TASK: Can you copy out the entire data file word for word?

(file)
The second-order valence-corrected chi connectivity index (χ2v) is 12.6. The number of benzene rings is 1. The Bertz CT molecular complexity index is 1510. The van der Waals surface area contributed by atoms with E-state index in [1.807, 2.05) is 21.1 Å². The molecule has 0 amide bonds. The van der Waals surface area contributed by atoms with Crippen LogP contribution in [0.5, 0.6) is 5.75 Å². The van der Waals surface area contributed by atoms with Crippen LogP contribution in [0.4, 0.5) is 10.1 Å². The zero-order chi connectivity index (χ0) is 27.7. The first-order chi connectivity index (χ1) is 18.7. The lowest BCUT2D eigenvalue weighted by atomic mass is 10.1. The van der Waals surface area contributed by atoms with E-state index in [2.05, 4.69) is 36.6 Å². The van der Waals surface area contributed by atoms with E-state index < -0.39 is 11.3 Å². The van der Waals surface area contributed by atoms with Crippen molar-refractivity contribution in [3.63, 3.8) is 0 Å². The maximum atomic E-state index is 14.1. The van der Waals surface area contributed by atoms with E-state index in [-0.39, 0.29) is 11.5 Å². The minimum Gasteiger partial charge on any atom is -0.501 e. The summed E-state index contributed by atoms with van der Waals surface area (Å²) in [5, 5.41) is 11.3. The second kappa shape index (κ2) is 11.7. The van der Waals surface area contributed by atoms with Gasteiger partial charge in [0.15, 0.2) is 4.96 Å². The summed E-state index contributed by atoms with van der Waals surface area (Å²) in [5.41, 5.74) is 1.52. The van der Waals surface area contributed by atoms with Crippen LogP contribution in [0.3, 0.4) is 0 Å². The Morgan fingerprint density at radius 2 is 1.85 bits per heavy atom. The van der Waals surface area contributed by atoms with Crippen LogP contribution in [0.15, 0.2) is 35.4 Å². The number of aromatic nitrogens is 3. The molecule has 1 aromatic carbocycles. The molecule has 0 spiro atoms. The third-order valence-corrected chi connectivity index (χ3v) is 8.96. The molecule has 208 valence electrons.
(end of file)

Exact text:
The second-order valence-corrected chi connectivity index (χ2v) is 12.6. The number of benzene rings is 1. The Bertz CT molecular complexity index is 1510. The van der Waals surface area contributed by atoms with E-state index in [1.807, 2.05) is 21.1 Å². The molecule has 0 amide bonds. The van der Waals surface area contributed by atoms with Crippen LogP contribution in [0.5, 0.6) is 5.75 Å². The van der Waals surface area contributed by atoms with Crippen LogP contribution in [0.4, 0.5) is 10.1 Å². The zero-order chi connectivity index (χ0) is 27.7. The first-order chi connectivity index (χ1) is 18.7. The lowest BCUT2D eigenvalue weighted by atomic mass is 10.1. The van der Waals surface area contributed by atoms with E-state index in [2.05, 4.69) is 36.6 Å². The van der Waals surface area contributed by atoms with E-state index < -0.39 is 11.3 Å². The van der Waals surface area contributed by atoms with Crippen molar-refractivity contribution in [3.63, 3.8) is 0 Å². The maximum atomic E-state index is 14.1. The van der Waals surface area contributed by atoms with E-state index in [-0.39, 0.29) is 11.5 Å². The minimum Gasteiger partial charge on any atom is -0.501 e. The summed E-state index contributed by atoms with van der Waals surface area (Å²) in [5, 5.41) is 11.3. The second kappa shape index (κ2) is 11.7. The van der Waals surface area contributed by atoms with Gasteiger partial charge in [0.15, 0.2) is 4.96 Å². The summed E-state index contributed by atoms with van der Waals surface area (Å²) in [5.41, 5.74) is 1.52. The van der Waals surface area contributed by atoms with Crippen LogP contribution in [0.3, 0.4) is 0 Å². The Morgan fingerprint density at radius 2 is 1.85 bits per heavy atom. The van der Waals surface area contributed by atoms with Crippen LogP contribution in [0.15, 0.2) is 35.4 Å². The number of aromatic nitrogens is 3. The molecule has 1 aromatic carbocycles. The molecule has 0 spiro atoms. The third-order valence-corrected chi connectivity index (χ3v) is 8.96. The molecule has 208 valence electrons.